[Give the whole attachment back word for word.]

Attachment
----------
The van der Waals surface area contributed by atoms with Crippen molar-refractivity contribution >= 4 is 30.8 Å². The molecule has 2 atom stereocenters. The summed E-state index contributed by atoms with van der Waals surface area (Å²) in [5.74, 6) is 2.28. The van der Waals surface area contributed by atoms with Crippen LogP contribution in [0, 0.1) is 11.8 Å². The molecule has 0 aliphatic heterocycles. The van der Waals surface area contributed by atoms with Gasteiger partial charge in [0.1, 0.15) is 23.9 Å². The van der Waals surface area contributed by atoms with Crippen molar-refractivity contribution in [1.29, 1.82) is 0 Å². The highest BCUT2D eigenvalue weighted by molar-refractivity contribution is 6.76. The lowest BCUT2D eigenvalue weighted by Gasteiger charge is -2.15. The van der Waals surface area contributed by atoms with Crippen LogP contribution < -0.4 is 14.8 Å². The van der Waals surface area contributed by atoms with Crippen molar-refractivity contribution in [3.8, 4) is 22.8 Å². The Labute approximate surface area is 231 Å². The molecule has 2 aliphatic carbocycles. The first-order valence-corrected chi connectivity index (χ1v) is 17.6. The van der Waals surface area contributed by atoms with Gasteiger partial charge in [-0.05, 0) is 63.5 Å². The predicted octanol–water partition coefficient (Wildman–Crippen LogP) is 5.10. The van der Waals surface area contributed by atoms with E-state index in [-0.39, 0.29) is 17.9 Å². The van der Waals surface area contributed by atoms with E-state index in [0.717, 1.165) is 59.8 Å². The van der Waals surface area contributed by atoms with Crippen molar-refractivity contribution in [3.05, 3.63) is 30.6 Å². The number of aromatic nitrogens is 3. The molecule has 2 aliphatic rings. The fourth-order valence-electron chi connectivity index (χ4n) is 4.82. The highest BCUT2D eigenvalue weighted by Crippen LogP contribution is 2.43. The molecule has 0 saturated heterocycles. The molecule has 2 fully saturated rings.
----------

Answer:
The van der Waals surface area contributed by atoms with Crippen molar-refractivity contribution >= 4 is 30.8 Å². The molecule has 2 atom stereocenters. The summed E-state index contributed by atoms with van der Waals surface area (Å²) in [5.74, 6) is 2.28. The van der Waals surface area contributed by atoms with Crippen LogP contribution in [0, 0.1) is 11.8 Å². The molecule has 0 aliphatic heterocycles. The van der Waals surface area contributed by atoms with Gasteiger partial charge in [0.1, 0.15) is 23.9 Å². The van der Waals surface area contributed by atoms with Crippen molar-refractivity contribution in [1.29, 1.82) is 0 Å². The highest BCUT2D eigenvalue weighted by molar-refractivity contribution is 6.76. The lowest BCUT2D eigenvalue weighted by Gasteiger charge is -2.15. The van der Waals surface area contributed by atoms with Crippen LogP contribution < -0.4 is 14.8 Å². The van der Waals surface area contributed by atoms with Crippen molar-refractivity contribution in [3.8, 4) is 22.8 Å². The Labute approximate surface area is 231 Å². The molecule has 2 aliphatic carbocycles. The first-order valence-corrected chi connectivity index (χ1v) is 17.6. The van der Waals surface area contributed by atoms with Gasteiger partial charge in [-0.05, 0) is 63.5 Å². The predicted octanol–water partition coefficient (Wildman–Crippen LogP) is 5.10. The van der Waals surface area contributed by atoms with E-state index in [-0.39, 0.29) is 17.9 Å². The van der Waals surface area contributed by atoms with E-state index in [0.717, 1.165) is 59.8 Å². The van der Waals surface area contributed by atoms with Crippen molar-refractivity contribution in [3.05, 3.63) is 30.6 Å². The number of aromatic nitrogens is 3. The molecule has 2 aliphatic rings. The fourth-order valence-electron chi connectivity index (χ4n) is 4.82. The highest BCUT2D eigenvalue weighted by Crippen LogP contribution is 2.43. The molecule has 0 saturated heterocycles. The molecule has 2 fully saturated rings.